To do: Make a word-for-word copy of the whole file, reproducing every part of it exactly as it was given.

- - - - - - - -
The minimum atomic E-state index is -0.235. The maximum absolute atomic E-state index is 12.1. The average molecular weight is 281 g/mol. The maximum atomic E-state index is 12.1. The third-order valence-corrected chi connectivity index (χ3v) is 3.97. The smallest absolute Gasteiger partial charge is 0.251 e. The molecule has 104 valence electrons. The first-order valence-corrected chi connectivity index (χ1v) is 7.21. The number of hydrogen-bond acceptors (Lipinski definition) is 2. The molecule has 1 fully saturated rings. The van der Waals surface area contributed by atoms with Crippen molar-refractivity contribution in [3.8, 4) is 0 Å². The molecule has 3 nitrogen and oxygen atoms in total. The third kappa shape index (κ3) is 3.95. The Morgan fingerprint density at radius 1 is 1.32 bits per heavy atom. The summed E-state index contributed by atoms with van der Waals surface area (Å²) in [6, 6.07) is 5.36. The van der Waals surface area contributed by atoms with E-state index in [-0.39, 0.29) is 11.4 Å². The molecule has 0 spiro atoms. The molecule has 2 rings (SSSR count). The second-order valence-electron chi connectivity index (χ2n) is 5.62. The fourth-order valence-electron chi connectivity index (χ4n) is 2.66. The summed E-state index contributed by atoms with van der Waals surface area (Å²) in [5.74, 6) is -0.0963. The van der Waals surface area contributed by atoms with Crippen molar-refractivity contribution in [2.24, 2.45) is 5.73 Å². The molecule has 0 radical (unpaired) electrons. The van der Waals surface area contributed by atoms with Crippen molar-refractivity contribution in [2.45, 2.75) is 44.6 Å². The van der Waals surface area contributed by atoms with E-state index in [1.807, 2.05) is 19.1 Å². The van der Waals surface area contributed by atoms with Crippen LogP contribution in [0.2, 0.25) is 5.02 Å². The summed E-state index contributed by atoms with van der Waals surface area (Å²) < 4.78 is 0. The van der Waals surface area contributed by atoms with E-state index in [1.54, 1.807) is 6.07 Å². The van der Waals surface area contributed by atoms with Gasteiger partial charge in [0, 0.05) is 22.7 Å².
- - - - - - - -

The minimum atomic E-state index is -0.235. The maximum absolute atomic E-state index is 12.1. The average molecular weight is 281 g/mol. The maximum atomic E-state index is 12.1. The third-order valence-corrected chi connectivity index (χ3v) is 3.97. The smallest absolute Gasteiger partial charge is 0.251 e. The molecule has 104 valence electrons. The first-order valence-corrected chi connectivity index (χ1v) is 7.21. The number of hydrogen-bond acceptors (Lipinski definition) is 2. The molecule has 1 fully saturated rings. The van der Waals surface area contributed by atoms with Crippen molar-refractivity contribution in [3.8, 4) is 0 Å². The molecule has 3 nitrogen and oxygen atoms in total. The third kappa shape index (κ3) is 3.95. The Morgan fingerprint density at radius 1 is 1.32 bits per heavy atom. The summed E-state index contributed by atoms with van der Waals surface area (Å²) in [6, 6.07) is 5.36. The van der Waals surface area contributed by atoms with E-state index in [-0.39, 0.29) is 11.4 Å². The molecule has 0 spiro atoms. The molecule has 2 rings (SSSR count). The second-order valence-electron chi connectivity index (χ2n) is 5.62. The fourth-order valence-electron chi connectivity index (χ4n) is 2.66. The summed E-state index contributed by atoms with van der Waals surface area (Å²) in [5.74, 6) is -0.0963. The van der Waals surface area contributed by atoms with Crippen molar-refractivity contribution in [2.24, 2.45) is 5.73 Å². The molecule has 0 radical (unpaired) electrons. The van der Waals surface area contributed by atoms with Crippen molar-refractivity contribution in [2.45, 2.75) is 44.6 Å². The van der Waals surface area contributed by atoms with E-state index in [1.807, 2.05) is 19.1 Å². The van der Waals surface area contributed by atoms with Crippen LogP contribution in [0.2, 0.25) is 5.02 Å². The summed E-state index contributed by atoms with van der Waals surface area (Å²) < 4.78 is 0. The van der Waals surface area contributed by atoms with E-state index in [1.54, 1.807) is 6.07 Å². The van der Waals surface area contributed by atoms with Gasteiger partial charge in [0, 0.05) is 22.7 Å².